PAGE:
I started keeping this blog in January 2009, and it’s been an amazing experience. Through this simple little window I’ve met people all over – some of them even in person. And I’ve had the joy and privilege of talking play and playwork with some of the greatest minds around. I even got an award for writing about playwork! Bonkers.
At the same time though, I’ve felt frustrated by a couple of different things, which overlap.
The first is a murmured dissatisfaction among some members of earlier playwork waves that they don’t know what us young ‘uns are up to. This was paralleled by a similar grumbling among some younger playworkers that they didn’t necessarily feel ‘at home’ in the conversations happening around them at conferences and in the pub after – they wanted to air some of their own experiences, be helped in developing new conceptual frames, and be nurtured in their own personal, as well as professional, development.
Now, these are all pretty massive generational generalizations, and there are many, many tremendous playworkers at all points in the experience spectrum whose outlook and experience are not reflected by those statements. However, this problem does exist and it’s not unique to playwork. I should know, because before finding playwork my great love was feminist theory (we’re still very happy together, thank you) so I’ve seen a little of what wires being crossed between generations can do.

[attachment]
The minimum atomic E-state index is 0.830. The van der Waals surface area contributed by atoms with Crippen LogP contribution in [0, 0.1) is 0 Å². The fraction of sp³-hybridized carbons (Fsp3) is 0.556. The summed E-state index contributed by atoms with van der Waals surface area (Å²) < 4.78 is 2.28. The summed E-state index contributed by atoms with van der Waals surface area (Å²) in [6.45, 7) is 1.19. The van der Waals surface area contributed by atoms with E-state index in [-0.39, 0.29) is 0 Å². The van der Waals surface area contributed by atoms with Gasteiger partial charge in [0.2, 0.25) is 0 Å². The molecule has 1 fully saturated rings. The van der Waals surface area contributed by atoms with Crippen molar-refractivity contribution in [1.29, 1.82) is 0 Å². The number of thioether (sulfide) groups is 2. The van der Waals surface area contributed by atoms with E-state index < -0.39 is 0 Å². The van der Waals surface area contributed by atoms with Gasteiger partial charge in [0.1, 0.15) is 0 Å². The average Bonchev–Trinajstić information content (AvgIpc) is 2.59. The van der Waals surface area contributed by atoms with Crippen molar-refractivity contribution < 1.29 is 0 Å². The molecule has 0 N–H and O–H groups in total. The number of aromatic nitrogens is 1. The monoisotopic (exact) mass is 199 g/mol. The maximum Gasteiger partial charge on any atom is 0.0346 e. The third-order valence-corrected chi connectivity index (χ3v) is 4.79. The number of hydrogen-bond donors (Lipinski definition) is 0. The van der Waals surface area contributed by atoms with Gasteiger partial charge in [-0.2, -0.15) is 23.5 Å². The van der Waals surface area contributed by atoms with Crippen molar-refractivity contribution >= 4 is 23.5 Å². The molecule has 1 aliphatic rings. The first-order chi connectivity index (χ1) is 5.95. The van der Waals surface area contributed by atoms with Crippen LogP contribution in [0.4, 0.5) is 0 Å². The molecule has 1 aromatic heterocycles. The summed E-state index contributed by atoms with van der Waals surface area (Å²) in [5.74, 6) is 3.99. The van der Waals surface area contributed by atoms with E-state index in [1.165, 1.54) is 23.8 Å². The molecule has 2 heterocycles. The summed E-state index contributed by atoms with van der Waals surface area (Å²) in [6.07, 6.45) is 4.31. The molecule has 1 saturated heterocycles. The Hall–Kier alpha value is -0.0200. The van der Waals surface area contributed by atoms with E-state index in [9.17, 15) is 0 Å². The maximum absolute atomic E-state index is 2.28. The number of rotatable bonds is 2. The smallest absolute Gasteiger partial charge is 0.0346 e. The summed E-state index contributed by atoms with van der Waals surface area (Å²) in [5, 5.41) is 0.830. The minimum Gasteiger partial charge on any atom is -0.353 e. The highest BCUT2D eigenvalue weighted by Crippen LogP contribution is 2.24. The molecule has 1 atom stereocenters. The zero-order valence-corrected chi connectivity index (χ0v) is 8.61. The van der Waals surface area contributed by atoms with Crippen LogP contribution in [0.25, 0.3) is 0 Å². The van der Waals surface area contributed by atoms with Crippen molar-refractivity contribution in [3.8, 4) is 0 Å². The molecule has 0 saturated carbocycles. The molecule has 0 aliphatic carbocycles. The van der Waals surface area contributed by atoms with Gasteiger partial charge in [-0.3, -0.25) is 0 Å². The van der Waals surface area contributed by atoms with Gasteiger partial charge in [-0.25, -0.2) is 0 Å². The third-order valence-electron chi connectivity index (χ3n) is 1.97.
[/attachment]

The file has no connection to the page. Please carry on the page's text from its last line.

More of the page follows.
The second was my own sense of dissatisfaction, because I know that there are so many brilliant people doing incredibly clever things all over the place. I go to conferences but tend to present rather than listen, and this is limiting because I already have a fair idea what I think. I blog but tend to read the same handful of other blogs, and imagine that others do the same.
It seems to me that playwork is something special, and that writing about it in such a monumentally public fashion is something that’s new and unique and exciting to this generation of playworkers – no matter what their actual chronological age might be.
In blogging, we make our reflections transparent. We invite people into our view of children’s play, to examine and comment on what moves us, and this is a beautiful and sometimes frightening process. It also has the potential to expand our idea of “team practice” to include members on the other side of the world.
So, with this in mind and in the hope that this network will serve as a hub of awesomeness, I would like to present the Playwork Bloggers Network! It’s very much work-in-progress, as I’m still figuring out how this Facebook thingy works.
If you want to join in, let me know!
If you want to promote it, go right ahead!
But whatever you do, be sure that you check in frequently because I’ll be keeping it chockablock with delicious ideas for you all.
And as always, thank you for reading.